Austrian Police Defend Teen's Privacy Request After Escape

The young woman who resurfaced last week after being held captive in a dingy, windowless cell for more than eight years has the right to privacy, authorities said Sunday, adding that she is not under police supervision.

The decision to seclude herself — and to avoid seeing people, including her parents — was hers alone, police said.

"If Natascha decides to go into ... Vienna's inner city and get a coffee, then she can do that," Police Maj. Gen. Gerhard Lang of the Federal Criminal Investigations Bureau told the Austria Press Agency.

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"If she wants, she can go everywhere," Lang said.

Natascha Kampusch resurfaced last week — eight years after being abducted while on her way to school when she was 10 and escaping her captor Wednesday while he was tied up with a phone call.

Her captor, 44-year-old Wolfgang Priklopil committed suicide hours after she fled by throwing himself in front of a commuter train in Vienna.

Her parents, though overjoyed to learn Natascha is still alive, have expressed frustration that they could not get spend more time with their long-lost daughter.

In an interview in the Sunday edition of the newspaper Kurier, Kampusch's mother said she had seen her daughter only once since her escape.

"Natascha is now locked away again. That's terrible for me," the newspaper quoted Brigitta Sirny as saying. The mother added that she didn't think it was what the 18-year-old wanted.

"I really couldn't imagine that. I think the mother should be close," she told the newspaper.

The teen, kept in a secure and undisclosed location, was "for the moment well" and enjoying some private time reading newspapers and watching TV, according to Monika Pinterits, an attorney who said she spent several hours at her side.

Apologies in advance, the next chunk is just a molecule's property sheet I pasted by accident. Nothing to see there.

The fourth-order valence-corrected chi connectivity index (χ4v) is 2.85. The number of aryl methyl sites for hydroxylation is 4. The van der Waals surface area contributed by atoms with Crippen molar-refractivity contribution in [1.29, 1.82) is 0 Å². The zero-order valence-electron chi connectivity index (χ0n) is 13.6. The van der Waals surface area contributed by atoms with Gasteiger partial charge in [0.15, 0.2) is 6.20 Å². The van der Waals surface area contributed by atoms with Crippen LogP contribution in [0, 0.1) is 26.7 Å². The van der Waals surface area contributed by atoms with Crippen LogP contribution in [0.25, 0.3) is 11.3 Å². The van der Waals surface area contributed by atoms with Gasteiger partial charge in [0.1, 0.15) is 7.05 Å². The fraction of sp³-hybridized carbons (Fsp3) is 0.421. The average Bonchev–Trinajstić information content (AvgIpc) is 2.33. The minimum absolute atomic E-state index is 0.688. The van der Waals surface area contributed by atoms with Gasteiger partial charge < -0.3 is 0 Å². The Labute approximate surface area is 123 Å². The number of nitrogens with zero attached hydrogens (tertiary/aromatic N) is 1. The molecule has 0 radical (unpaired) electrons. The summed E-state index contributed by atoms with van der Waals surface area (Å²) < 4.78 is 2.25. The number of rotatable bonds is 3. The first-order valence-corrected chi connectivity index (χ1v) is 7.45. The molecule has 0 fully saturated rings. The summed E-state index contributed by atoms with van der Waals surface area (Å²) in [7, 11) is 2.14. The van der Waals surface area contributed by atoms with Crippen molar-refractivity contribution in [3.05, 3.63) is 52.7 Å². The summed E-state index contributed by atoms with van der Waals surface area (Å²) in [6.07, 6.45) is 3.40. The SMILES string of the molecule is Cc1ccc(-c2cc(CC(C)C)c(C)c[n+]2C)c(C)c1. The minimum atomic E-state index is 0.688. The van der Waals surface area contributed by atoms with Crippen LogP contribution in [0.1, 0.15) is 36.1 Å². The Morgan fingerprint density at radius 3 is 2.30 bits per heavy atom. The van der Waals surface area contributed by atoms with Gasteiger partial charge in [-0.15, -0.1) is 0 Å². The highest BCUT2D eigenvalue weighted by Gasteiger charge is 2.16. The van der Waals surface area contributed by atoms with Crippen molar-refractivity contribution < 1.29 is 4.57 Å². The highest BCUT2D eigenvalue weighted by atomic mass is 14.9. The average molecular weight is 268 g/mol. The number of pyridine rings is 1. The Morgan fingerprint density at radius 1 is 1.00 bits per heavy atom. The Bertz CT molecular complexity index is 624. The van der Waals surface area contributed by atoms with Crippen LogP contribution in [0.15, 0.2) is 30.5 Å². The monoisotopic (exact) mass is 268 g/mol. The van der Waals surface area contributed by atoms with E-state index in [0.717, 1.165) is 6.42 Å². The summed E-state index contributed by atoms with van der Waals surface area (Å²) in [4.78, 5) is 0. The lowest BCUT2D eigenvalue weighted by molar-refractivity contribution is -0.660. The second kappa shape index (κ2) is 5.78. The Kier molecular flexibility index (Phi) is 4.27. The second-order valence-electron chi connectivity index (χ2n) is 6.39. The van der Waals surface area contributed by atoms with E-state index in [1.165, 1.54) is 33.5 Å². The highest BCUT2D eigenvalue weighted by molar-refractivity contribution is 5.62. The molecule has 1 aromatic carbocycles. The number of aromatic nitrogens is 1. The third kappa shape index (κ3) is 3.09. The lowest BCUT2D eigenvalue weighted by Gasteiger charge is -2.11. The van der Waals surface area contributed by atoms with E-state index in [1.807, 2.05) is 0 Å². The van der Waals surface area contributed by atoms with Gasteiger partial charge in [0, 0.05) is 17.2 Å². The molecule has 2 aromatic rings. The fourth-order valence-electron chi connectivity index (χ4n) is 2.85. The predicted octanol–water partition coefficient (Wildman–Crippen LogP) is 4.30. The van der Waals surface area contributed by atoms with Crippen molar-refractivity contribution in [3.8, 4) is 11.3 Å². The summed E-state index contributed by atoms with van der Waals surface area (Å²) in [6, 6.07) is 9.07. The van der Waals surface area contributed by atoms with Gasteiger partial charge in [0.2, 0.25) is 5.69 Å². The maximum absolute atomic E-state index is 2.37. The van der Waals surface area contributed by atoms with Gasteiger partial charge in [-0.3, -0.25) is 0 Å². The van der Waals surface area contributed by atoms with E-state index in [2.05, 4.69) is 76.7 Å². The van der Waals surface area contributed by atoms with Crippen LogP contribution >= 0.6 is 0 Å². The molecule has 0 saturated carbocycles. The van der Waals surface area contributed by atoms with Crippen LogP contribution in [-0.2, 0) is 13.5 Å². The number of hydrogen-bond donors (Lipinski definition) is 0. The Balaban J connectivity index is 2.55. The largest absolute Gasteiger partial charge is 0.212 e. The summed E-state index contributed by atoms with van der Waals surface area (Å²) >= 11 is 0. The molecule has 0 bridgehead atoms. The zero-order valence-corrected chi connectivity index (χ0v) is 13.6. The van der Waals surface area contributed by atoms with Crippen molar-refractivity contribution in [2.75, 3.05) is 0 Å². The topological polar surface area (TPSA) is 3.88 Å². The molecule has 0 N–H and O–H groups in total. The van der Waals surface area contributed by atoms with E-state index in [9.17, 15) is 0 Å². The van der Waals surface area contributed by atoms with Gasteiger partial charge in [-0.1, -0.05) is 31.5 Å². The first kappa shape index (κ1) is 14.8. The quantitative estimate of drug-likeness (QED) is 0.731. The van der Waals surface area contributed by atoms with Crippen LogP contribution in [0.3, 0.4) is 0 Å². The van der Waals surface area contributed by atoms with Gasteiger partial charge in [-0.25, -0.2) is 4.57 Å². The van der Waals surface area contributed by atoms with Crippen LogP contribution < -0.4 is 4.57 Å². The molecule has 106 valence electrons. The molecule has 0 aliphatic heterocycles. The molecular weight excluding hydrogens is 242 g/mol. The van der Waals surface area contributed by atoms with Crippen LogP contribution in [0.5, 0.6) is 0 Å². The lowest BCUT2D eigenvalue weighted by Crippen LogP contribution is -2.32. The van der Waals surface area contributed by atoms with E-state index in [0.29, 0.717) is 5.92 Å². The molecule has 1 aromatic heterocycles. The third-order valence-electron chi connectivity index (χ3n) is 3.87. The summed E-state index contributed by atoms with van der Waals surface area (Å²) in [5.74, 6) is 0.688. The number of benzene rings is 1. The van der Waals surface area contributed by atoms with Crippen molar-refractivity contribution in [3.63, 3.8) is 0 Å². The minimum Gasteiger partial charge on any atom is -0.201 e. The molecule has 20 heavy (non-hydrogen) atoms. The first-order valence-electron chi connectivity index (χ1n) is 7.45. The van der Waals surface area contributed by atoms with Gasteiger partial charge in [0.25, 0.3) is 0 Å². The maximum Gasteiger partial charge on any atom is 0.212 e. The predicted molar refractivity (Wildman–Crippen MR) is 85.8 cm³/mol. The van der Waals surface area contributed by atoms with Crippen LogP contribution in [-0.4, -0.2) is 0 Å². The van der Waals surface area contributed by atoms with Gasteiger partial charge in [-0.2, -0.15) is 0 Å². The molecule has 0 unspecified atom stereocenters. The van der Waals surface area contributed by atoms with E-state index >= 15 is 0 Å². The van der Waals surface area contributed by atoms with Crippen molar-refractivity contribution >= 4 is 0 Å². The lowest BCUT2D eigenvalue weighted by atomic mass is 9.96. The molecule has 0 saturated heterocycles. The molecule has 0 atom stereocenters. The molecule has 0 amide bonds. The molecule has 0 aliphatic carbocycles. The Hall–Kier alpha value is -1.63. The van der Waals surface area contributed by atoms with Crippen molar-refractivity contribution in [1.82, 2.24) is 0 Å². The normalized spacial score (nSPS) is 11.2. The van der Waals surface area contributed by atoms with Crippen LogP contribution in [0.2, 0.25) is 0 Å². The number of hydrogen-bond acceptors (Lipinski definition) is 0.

Kampusch had one brief, emotional reunion with her parents after her escape, but has not asked for them since, police said.

Kampusch's father, Ludwig Koch, begged police to be allowed to have a cup of coffee with her and snap a few photographs to share with the extended family, APA reported Saturday, citing a senior investigator.

Police declined, fearing the photos would end up in newspapers and on television because of intense interest in the case, long one of Austria's greatest unsolved mysteries.

But Koch later told reporters his daughter sent him a letter that read, in part: "We'll have all the time in the world."

Investigators will decide Monday or Tuesday — with Kampusch — if and when she would be ready to continue to speak to them about her experience, police official Lang said Sunday on Austrian radio.

Taking shifts, investigators continued Sunday to search for clues in the house in the semi-rural community of Strasshof, north of Vienna, where Kampusch was kept, for the most part, in a dungeon.

"A lot of what Priklopil told Natascha was wrong," he said. "He manipulated his victim."

Investigators have found videos and books that will be analyzed in great detail, Lang said.

With the help of one book, Kampusch taught herself how to knit, according to Lang.

Police also were examining notes and shopping lists found in Kampusch's cell and the house, Lang said, adding that investigators had not found a diary.

Police also were trying to determine if Priklopil had an accomplice, but "questioning of Natascha has shown that there was no second offender," Lang said.

Based on information available so far, neither Priklopil's mother nor a male friend he contacted while on the run Wednesday before committing suicide were involved in the act, Lang told APA.